Tribute LPs can be a tricky endeavor. They can be really scattershot depending who is involved. Different artists and their styles can pull in wildly varied directions and fray the cohesiveness of the album. Brother Johnny avoids that trap for a couple of reasons. The level of talent Edgar managed to recruit to this thing. From Joe Bonamassa to Billy Gibbons to Warren Haynes, Edgar recruited topnotch guitar players who obviously respect and perhaps revere Johnny’s music/playing. The tunes are in good hands here. The second reason this thing holds together so well is the nature of the songs – it’s the blues. Whether it’s a full band rave up or an acoustic, front porch strummer these tracks all have that blues cohesion. The whole album holds together extremely well. The album literally makes me feel like I’ve driven down the highway to some hidden roadhouse for a blues jam where girls in cut off jeans and cowboy boots shuffle around the floor. Edgar does a lot of the singing and I thought perhaps he’d do all of it but that’s not the case. Many of these tracks are duets.
The aforementioned Joe Bonamassa shows up on the opening track and he gets things off to a roaring start on “Mean Town Blues.” When I heard the way he was torturing that guitar my head snapped up and I stared, open mouthed at the speaker. He shows up for a second track later on the LP, “Self Destructive Blues” and it’s another barn burner. Joe sings lead on that one. I heard Joe play live and he did a track each from Clapton, Jimmy Page and Jeff Beck and he killed it. He made each track his own and yet paid homage to those great former Yardbirds. That was truly ballsy.
Kenny Wayne Shepherd shows up on a catchy as hell rockin’ blues “Alive And Well.” Edgar sings and snarls his ass off on that one. Shepherd shows up later for a rollicking “Highway 61” later on the LP as well. Keb Mo’ does a great acoustic blues track “Lone Star Blues.” Keb’s vocal is as tasty as Texas brisket. ZZ Top’s Billy Gibbons, another Texas great guitar player shows up with former Allman Brother Derek Trucks on the down and dirty “I’m Yours And I’m Hers.” Only in the 60s/70s are you gonna find a song like that one. “You know I’m yours and hers, somebody else’s too…” I don’t think the Rock Chick would allow that sorta thing. Billy sings but the track is guitar heaven with Derek playing too. There’s more guitar fire power on this song than anybody than, well, the Allman Brothers.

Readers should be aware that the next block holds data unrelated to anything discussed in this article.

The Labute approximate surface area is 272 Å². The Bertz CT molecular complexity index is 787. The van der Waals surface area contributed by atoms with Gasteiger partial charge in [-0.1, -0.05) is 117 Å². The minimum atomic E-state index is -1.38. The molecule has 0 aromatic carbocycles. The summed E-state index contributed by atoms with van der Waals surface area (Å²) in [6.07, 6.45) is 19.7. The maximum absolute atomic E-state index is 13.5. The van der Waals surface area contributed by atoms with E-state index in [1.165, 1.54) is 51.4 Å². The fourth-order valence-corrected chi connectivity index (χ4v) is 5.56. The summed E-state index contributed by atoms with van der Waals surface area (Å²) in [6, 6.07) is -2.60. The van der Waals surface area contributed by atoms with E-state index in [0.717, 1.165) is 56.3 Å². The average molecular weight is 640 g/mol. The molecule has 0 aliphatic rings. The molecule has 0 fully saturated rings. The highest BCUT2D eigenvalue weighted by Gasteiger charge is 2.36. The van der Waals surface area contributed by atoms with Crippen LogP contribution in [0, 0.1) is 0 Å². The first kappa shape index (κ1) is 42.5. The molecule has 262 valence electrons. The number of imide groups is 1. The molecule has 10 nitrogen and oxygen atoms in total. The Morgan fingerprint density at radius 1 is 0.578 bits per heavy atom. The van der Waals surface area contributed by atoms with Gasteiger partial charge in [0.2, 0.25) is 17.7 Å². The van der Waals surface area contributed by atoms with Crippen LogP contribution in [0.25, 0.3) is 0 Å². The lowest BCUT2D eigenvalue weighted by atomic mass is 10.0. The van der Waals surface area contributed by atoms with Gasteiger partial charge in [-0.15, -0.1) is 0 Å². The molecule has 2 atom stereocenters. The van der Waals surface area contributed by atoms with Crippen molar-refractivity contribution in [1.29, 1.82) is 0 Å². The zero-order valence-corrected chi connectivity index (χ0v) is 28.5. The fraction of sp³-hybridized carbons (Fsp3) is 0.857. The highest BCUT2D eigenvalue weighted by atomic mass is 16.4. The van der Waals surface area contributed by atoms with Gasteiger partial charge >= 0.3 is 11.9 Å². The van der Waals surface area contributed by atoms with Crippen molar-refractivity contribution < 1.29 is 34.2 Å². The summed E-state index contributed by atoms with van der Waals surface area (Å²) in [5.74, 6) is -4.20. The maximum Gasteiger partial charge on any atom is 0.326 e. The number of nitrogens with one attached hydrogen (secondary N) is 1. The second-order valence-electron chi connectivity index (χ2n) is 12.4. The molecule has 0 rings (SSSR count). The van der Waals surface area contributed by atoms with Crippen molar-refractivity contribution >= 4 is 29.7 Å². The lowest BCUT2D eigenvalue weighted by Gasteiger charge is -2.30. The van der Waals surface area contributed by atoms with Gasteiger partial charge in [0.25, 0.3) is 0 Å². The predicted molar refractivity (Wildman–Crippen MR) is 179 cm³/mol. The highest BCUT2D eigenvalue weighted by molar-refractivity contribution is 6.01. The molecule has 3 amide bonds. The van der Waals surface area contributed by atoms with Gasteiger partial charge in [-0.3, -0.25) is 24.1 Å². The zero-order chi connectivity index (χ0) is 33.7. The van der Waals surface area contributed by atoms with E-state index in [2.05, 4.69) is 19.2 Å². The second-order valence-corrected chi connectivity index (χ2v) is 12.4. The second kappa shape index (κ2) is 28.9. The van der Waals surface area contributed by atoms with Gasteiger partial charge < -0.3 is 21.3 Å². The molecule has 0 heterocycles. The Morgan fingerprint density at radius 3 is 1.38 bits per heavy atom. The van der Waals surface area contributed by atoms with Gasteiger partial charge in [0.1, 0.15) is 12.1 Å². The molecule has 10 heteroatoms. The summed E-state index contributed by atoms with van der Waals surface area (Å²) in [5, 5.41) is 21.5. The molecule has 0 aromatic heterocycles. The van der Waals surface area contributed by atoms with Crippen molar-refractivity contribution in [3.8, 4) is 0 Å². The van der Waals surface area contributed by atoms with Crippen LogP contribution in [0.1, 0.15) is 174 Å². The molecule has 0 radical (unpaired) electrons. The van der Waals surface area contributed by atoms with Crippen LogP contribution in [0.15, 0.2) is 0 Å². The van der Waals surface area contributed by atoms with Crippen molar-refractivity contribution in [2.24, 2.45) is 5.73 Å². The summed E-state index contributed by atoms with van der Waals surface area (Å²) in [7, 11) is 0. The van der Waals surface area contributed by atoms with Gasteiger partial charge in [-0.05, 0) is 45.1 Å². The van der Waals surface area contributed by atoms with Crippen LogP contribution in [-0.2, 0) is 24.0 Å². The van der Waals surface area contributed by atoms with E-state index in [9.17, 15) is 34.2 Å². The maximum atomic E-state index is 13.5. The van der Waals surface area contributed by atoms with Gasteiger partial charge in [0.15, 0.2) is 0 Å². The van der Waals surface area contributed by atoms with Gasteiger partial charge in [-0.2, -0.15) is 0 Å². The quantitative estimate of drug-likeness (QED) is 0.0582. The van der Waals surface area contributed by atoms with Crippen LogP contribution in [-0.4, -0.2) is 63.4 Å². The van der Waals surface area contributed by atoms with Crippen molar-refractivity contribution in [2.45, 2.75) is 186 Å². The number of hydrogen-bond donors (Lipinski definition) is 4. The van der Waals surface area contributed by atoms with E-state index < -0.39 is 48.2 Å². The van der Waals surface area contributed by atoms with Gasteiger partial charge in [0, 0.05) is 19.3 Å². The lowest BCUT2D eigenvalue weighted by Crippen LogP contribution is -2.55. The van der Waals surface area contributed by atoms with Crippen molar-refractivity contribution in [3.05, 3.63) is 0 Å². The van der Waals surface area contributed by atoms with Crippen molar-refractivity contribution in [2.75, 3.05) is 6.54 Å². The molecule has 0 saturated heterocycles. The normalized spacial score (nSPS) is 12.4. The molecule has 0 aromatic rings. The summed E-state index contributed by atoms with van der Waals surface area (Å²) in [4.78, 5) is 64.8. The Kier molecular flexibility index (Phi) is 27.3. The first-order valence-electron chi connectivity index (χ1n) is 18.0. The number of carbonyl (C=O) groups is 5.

“Johnny B. Goode” is a treat with Edgar and none other than Eagle Joe Walsh trading lead vocals. Joe’s guitar playing is as exceptional as ever. The most shocking track on the album, at least to me, is when Micheal McDonald, yes the ex Doobie Brother, takes lead vocal on “Stranger.” Walsh is still on board to play lead and Ringo Starr is on drums. It’s less bluesy and doesn’t fit completely with the rest of the album stylistically but damn if it isn’t a great, great song. Joe’s guitar solo is mind blowing. Steve Luthaker plays on “Rock N Roll Hoochie Koo” a track Johnny did prior to it being a hit for it’s writer Rick Derringer. Doyle Bramhall II does the slow burn, acoustic “When You’ve Got a Good Friend.” I’ve been a fan of Doyle’s since the Arc Angels. Another Allman Brothers’ alum, Warren Haynes shows up for the crunchy blues track “Memory Pain.”
There is so much to like on this record. I didn’t hear a single dud on this album. It’s a great tribute to Johnny Winter and a testament to the power of his music and the blues in general. If you like the blues or hell, if you just like great guitar, turn this one up… maybe get a pint of Southern Comfort and dance around… close your eyes and imagine you’re in a great, little roadhouse blues bar. It’s what Johnny would have wanted.